Consumers enjoyed a small “Boris-bounce” following the Conservatives’ general election victory last month, according to a long-running survey.
GfK’s Consumer Confidence Index rose two points to minus nine in January, but it means the data has remained in negative territory for the past four years.
The two-point rise was also slower than the three-point rise between November and December, GfK added.
Joe Staton, client strategy director at GfK, said: “The first month of 2020 has given us a mini Boris bounce, with a two-point increase. While January marks four years of the Index failing to penetrate positive territory, we now have two consecutive months of improvement.
“This is good news. The latest measures concerning our personal financial situation for the last and next 12 months are encouragingly healthy and positive, as is the improvement in our view of the wider economic picture for the UK.”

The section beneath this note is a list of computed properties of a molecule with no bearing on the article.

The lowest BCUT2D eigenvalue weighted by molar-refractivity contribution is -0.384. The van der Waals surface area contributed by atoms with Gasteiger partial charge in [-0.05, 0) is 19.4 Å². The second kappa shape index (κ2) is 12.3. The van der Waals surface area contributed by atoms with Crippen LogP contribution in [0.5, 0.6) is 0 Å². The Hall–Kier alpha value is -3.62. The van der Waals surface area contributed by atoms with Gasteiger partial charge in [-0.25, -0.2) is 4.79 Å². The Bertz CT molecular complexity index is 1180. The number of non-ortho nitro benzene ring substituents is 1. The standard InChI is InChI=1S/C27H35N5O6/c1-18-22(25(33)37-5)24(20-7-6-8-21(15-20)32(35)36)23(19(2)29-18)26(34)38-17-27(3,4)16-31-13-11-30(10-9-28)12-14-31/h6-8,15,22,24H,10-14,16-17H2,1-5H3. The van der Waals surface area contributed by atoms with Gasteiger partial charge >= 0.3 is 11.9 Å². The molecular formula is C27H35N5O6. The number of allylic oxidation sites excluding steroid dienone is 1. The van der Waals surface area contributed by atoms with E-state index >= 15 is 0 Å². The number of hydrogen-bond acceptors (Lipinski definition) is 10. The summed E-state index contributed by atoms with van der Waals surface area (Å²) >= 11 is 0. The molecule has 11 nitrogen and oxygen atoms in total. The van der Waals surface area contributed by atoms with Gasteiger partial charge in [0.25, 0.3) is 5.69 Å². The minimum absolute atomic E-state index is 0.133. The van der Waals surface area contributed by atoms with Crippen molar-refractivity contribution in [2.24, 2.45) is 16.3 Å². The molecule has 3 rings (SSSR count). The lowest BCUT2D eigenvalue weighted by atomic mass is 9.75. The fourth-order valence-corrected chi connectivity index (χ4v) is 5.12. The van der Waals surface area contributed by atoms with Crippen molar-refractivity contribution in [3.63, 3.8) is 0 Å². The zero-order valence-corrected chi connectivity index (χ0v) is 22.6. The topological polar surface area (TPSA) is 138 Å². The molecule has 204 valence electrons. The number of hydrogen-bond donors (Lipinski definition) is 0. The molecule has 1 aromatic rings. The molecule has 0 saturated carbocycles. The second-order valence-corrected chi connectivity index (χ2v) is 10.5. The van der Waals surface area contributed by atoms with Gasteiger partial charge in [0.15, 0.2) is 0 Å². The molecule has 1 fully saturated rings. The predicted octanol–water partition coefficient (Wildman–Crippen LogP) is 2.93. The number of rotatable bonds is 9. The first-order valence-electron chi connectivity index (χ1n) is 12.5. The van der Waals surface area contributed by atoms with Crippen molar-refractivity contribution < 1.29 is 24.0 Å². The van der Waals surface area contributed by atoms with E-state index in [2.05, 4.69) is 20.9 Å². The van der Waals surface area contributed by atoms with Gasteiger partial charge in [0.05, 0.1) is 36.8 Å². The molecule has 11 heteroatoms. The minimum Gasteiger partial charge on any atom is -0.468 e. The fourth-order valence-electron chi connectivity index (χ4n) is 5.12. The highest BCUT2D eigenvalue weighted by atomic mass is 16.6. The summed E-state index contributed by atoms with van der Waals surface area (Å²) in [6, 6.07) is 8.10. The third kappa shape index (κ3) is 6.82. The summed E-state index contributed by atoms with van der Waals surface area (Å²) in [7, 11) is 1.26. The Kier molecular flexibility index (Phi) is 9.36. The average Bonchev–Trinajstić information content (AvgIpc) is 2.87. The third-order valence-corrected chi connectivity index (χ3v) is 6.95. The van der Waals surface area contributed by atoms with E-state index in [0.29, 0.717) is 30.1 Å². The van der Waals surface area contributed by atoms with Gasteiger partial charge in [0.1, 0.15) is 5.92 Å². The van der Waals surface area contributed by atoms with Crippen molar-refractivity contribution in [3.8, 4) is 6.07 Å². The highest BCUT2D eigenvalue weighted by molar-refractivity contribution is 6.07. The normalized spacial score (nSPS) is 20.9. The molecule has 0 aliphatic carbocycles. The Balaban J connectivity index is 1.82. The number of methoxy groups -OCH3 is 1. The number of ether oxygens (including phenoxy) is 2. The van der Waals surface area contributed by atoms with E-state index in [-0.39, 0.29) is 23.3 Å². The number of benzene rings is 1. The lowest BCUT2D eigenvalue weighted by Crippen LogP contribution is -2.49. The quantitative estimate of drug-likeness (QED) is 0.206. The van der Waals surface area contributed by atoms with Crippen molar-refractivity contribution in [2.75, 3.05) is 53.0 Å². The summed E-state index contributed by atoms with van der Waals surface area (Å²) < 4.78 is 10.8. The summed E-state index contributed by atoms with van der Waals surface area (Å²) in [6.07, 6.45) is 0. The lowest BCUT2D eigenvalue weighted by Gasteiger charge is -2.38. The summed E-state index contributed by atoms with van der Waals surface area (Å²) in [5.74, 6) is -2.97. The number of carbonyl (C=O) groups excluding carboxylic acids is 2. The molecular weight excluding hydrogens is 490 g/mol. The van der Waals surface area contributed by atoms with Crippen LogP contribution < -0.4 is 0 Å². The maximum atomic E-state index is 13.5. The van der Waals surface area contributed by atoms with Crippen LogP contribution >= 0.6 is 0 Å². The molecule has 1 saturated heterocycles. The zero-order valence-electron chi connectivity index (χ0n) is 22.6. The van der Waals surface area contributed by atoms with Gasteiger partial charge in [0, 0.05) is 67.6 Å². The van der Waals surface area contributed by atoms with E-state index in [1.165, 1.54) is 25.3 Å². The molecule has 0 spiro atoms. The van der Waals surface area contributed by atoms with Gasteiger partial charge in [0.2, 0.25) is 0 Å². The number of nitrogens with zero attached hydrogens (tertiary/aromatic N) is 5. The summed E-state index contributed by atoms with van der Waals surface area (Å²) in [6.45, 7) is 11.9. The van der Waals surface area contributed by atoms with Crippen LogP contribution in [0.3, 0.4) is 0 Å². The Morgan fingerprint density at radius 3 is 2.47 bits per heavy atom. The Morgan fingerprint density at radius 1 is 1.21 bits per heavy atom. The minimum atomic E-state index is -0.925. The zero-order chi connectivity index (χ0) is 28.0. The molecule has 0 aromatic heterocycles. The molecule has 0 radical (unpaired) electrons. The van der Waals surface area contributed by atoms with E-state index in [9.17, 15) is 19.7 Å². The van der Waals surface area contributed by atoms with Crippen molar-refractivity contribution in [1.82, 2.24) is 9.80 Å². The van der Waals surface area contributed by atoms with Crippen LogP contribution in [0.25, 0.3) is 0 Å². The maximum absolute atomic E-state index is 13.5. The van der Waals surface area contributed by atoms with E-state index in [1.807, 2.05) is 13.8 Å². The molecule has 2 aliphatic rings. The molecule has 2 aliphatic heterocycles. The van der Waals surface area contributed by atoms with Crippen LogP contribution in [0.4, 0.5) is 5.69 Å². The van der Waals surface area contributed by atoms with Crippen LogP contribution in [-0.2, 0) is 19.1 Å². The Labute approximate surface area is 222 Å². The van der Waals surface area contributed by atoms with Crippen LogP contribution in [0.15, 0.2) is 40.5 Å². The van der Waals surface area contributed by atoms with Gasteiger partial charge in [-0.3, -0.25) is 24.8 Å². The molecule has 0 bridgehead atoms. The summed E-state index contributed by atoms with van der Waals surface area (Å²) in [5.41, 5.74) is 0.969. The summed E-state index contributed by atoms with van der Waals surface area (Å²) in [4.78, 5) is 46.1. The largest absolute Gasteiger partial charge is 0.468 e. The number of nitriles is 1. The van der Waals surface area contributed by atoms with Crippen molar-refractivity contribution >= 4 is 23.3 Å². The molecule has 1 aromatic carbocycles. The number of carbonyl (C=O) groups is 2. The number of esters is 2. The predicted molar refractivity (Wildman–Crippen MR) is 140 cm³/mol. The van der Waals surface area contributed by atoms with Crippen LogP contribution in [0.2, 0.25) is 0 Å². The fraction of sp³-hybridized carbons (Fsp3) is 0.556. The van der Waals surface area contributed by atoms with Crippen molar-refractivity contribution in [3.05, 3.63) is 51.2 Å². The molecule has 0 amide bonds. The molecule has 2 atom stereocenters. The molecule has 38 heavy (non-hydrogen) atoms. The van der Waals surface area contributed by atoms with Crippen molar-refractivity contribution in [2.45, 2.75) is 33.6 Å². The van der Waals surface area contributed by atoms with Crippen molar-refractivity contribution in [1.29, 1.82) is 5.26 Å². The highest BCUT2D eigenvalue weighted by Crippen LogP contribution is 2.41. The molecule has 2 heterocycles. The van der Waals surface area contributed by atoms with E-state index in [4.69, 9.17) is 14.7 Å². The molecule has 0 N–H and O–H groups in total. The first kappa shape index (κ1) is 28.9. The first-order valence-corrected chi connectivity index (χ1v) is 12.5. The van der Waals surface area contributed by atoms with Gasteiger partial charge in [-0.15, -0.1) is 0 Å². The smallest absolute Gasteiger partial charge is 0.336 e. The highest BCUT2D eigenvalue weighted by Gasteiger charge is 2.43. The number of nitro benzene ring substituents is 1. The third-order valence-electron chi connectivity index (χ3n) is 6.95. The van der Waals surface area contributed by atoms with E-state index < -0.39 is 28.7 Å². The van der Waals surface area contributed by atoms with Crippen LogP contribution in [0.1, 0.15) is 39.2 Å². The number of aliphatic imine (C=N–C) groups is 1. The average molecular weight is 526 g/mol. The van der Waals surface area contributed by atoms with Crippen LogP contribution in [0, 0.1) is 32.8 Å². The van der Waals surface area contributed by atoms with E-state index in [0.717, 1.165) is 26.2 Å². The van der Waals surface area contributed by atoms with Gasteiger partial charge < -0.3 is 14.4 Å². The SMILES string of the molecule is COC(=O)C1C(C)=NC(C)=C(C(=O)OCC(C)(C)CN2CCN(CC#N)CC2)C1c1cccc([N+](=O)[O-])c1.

The measure for the personal financial situation over the last 12 months was at one – compared with minus three in December. Looking ahead for the next year, the index recorded a positive six points, up three points on last month.
Mr Staton also pointed out this was due to the rise in jobs and tentatively improving housing market, alongside low inflation and interest rates.
But shoppers are still holding off making big ticket purchases, such as washing machines, fridges and sofas, waiting for further certainty.
He added the overall index is expected to return to positive territory later this year, with expectations for the general economic situation over the next 12 months moving from minus 27 to minus 24. In January 2019 it was as high as minus 39.